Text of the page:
Is Nero the Antichrist Essay

This essay has a total of 1450 words and 6 pages.


Is Nero the Antichrist





Is Nero the Antichrist?



Nero was a mixture of megalomania, evil, and cruelty
according to Roman historians as well as Jews and Christians. His sin of matricide and
his claims of deity were major elements in his infamous reputation. Though modern
Historians have tried to whitewash Nero and say that certain groups in Rome and other
parts of the empire supported him, his name has become a synonym for tyrant and, for many,
Antichrist.

Nero was born in AD 37 on December 15 to Agrippina and Gnaeus. Nero's father was said to
have run his chariot over a boy deliberately and to have killed one of his freedman for
drinking less than he was ordered. Agrippina was without a doubt the most successfully
ambitious mother in history. She would stop at nothing to get her son on the throne.
Anyone that was any threat to her son's chance of becoming Caesar was either framed for a
crime or poisoned. She would have affairs with powerful people and use it as leverage. She
even ended up marrying Claudius, the emperor of that time, and got him to adopt Nero
before she poisoned him. Nero's biological dad was poisoned by his mom before he was born
and his mom was in exile the first three years of his life. With parents like these Nero
did not have a very moral up bringing as you can probably see.

In AD fifty-four Claudius died and Nero became Caesar. Historian Charles Merivale wrote
about Nero calling him "The last and most detestable of the Caesarean family." Nero was
one of a select body of rulers including King Arthur, Frederick Barbarossa, Frederick II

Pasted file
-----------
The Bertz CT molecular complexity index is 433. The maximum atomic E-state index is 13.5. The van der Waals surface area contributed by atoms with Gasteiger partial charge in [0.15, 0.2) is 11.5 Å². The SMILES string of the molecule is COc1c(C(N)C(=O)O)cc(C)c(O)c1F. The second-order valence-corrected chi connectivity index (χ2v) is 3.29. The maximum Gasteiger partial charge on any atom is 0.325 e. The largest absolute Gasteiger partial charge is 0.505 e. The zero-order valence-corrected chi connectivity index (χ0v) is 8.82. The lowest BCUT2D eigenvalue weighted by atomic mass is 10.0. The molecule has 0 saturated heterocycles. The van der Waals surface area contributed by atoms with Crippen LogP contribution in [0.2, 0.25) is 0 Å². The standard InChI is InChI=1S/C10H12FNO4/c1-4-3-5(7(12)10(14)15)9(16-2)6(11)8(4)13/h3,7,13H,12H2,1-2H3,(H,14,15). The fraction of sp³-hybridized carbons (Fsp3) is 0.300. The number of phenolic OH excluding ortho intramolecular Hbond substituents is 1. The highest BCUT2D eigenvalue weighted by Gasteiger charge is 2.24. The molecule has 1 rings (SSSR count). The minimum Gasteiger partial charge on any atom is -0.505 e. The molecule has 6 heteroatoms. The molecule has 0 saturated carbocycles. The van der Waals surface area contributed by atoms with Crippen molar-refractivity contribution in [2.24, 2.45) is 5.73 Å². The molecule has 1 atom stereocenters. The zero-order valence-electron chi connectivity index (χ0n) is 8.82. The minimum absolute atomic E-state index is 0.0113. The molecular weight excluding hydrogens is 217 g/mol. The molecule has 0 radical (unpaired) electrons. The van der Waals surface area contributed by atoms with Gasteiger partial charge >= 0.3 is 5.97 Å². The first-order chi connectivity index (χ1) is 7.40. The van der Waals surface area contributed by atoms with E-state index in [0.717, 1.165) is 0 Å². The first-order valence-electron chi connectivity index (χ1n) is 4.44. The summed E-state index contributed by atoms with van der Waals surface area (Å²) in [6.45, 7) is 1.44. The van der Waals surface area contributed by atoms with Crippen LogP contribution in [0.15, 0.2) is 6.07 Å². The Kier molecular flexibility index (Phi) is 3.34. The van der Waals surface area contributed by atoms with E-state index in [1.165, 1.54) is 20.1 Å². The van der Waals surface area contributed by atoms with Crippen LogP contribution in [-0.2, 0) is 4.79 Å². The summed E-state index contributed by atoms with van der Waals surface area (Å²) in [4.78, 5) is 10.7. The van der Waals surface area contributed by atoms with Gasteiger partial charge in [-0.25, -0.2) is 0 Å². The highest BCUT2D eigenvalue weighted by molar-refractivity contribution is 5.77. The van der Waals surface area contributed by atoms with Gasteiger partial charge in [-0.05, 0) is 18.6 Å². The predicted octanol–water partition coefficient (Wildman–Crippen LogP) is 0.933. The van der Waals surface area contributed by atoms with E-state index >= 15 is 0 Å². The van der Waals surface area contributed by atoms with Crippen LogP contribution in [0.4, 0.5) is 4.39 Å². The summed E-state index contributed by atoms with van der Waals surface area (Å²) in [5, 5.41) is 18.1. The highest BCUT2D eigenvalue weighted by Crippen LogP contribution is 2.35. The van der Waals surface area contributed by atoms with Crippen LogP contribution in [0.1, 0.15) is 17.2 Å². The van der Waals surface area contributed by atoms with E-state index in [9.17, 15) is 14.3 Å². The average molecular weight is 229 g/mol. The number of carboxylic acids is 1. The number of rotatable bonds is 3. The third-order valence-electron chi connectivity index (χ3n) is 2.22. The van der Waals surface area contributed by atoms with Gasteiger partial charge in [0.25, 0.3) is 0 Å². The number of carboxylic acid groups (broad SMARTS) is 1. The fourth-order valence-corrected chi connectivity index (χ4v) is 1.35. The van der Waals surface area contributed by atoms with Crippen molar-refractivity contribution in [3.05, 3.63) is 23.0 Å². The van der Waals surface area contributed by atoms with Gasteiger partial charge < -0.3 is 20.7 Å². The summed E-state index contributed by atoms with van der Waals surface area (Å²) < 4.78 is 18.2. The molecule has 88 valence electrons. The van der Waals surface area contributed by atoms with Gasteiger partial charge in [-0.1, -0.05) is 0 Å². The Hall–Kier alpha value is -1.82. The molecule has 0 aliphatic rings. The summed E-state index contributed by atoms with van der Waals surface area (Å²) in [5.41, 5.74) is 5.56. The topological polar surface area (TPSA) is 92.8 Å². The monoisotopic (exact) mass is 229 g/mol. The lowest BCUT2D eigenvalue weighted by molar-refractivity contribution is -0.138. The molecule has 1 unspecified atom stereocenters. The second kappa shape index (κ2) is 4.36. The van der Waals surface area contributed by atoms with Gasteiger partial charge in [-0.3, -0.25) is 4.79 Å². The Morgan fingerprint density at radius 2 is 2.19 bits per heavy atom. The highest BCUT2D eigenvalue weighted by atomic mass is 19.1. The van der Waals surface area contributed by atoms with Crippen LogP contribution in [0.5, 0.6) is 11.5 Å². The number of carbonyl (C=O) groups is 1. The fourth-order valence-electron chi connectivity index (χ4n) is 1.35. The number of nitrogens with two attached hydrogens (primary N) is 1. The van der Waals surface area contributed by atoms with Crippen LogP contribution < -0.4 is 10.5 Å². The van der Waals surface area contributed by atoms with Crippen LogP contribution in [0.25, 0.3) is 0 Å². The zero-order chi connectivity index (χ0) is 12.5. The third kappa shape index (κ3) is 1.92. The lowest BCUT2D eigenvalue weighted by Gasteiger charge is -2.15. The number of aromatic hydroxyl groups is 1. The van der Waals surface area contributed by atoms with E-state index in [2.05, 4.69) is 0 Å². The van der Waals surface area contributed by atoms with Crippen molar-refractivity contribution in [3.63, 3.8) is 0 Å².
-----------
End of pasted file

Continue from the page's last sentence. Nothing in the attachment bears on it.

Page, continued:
"Stupor Mundi" and Hitler - men cut off by sudden or mysterious deaths which people
refused to believe had ever really happened, weaving return sagas round their memory.

The circumstances surrounding Nero's suicide by sword blow in sixty - eight AD - let alone
the more bizarre aspects of his reign - were so mysterious they gave rise to a host of
stories and legends. Impostors pretending to be the returning Nero appeared in sixty-nine
and in eighty AD. In the year eighty - eight AD, a more serious pretender surfaced in
Parthia and, according to the Roman historians, almost succeeded in bringing about a war
between these ancient superpowers.

We know that the idea of a returning Nero affected Jewish thought of the first and second
centuries primarily through his appearance in the Sibylline oracles. In book five written
in Egypt around one - hundred AD and bitterly anti - Roman, makes a full presentation of
Nero as the apocalyptic opponent of the messiah. No less than five passages contain an
extensive development of the story of the evil emperor. Aspects of his life and deeds are
prophetically recounted. He is described as having disappeared but also as becoming
destructive again when he returns declaring himself equal to God. A final passage in Book
five also approaches the Antichrist legend by contrasting the action of the returning Nero
as the agent of final apocalyptic conflict.

The belief that Antichrist - Nero is the devil incarnate is one of the two major forms of
the Christian use of the stories about Nero. Although this form would be rejected by the
mainstream tradition, it would have a number of adherents in later centuries. The second
Christian use of the Nero legend, one that found its center in contrasting resurrections
was to be far more influential in Christian history, though later Christian theology
denied the Final enemy a real resurrection because such power was seen as belonging to God
alone. We find this use in the Johannine Apocalypse (Revelations) the greatest of all
Christian apocalyptic texts. Revelations was written by an early Christian prophet named
John in Asia Minor, in the last decade of the first century. It is clearly an Apocalypse,
or a revelation given to John by the risen Christ and by various angelic figures. The key
figure is the Beast from the Abyss of Revelations 11:7, who is also one of the seven heads
of the beast from the sea, the head that received the fatal wound but was restored to
life. The dependence of Revelation 13 on Daniel 7 has long been noted. While Daniel saw
four beasts arise from the sea, John sees one beast that combines the features of Daniel
four:
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